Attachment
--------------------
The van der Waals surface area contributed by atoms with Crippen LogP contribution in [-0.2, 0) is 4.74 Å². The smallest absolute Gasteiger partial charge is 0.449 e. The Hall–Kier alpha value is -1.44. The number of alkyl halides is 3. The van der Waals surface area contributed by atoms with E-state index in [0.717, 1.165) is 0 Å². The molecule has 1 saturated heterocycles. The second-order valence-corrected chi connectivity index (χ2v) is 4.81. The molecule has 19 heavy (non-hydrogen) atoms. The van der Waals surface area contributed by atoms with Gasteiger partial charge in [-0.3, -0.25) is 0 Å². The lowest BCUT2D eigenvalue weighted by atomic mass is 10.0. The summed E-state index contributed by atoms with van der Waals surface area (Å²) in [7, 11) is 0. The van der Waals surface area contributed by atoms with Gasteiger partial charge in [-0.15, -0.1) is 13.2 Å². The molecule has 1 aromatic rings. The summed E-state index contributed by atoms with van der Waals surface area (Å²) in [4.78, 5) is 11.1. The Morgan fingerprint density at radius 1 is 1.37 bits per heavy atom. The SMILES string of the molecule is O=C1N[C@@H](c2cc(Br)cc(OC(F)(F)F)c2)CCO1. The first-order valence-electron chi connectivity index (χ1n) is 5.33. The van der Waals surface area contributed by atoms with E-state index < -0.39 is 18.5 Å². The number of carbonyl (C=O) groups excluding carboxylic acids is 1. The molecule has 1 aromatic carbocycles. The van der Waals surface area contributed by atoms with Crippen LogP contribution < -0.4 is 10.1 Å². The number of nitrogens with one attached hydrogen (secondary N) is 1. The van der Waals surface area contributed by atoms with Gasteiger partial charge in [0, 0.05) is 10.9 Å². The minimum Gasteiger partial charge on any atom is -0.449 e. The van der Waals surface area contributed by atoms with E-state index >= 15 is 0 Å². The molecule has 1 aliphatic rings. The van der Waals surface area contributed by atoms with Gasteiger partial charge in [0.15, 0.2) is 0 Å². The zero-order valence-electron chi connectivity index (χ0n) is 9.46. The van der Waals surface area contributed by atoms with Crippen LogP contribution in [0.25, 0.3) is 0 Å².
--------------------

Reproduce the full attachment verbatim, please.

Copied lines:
The van der Waals surface area contributed by atoms with Crippen LogP contribution in [-0.2, 0) is 4.74 Å². The smallest absolute Gasteiger partial charge is 0.449 e. The Hall–Kier alpha value is -1.44. The number of alkyl halides is 3. The van der Waals surface area contributed by atoms with E-state index in [0.717, 1.165) is 0 Å². The molecule has 1 saturated heterocycles. The second-order valence-corrected chi connectivity index (χ2v) is 4.81. The molecule has 19 heavy (non-hydrogen) atoms. The van der Waals surface area contributed by atoms with Gasteiger partial charge in [-0.3, -0.25) is 0 Å². The lowest BCUT2D eigenvalue weighted by atomic mass is 10.0. The summed E-state index contributed by atoms with van der Waals surface area (Å²) in [7, 11) is 0. The van der Waals surface area contributed by atoms with Gasteiger partial charge in [-0.15, -0.1) is 13.2 Å². The molecule has 1 aromatic rings. The summed E-state index contributed by atoms with van der Waals surface area (Å²) in [4.78, 5) is 11.1. The Morgan fingerprint density at radius 1 is 1.37 bits per heavy atom. The SMILES string of the molecule is O=C1N[C@@H](c2cc(Br)cc(OC(F)(F)F)c2)CCO1. The first-order valence-electron chi connectivity index (χ1n) is 5.33. The van der Waals surface area contributed by atoms with E-state index < -0.39 is 18.5 Å². The number of carbonyl (C=O) groups excluding carboxylic acids is 1. The molecule has 1 aromatic carbocycles. The van der Waals surface area contributed by atoms with Crippen LogP contribution < -0.4 is 10.1 Å². The number of nitrogens with one attached hydrogen (secondary N) is 1. The van der Waals surface area contributed by atoms with Gasteiger partial charge in [0, 0.05) is 10.9 Å². The minimum Gasteiger partial charge on any atom is -0.449 e. The van der Waals surface area contributed by atoms with E-state index >= 15 is 0 Å². The molecule has 1 aliphatic rings. The van der Waals surface area contributed by atoms with Gasteiger partial charge in [0.15, 0.2) is 0 Å². The zero-order valence-electron chi connectivity index (χ0n) is 9.46. The van der Waals surface area contributed by atoms with Crippen LogP contribution in [0.25, 0.3) is 0 Å².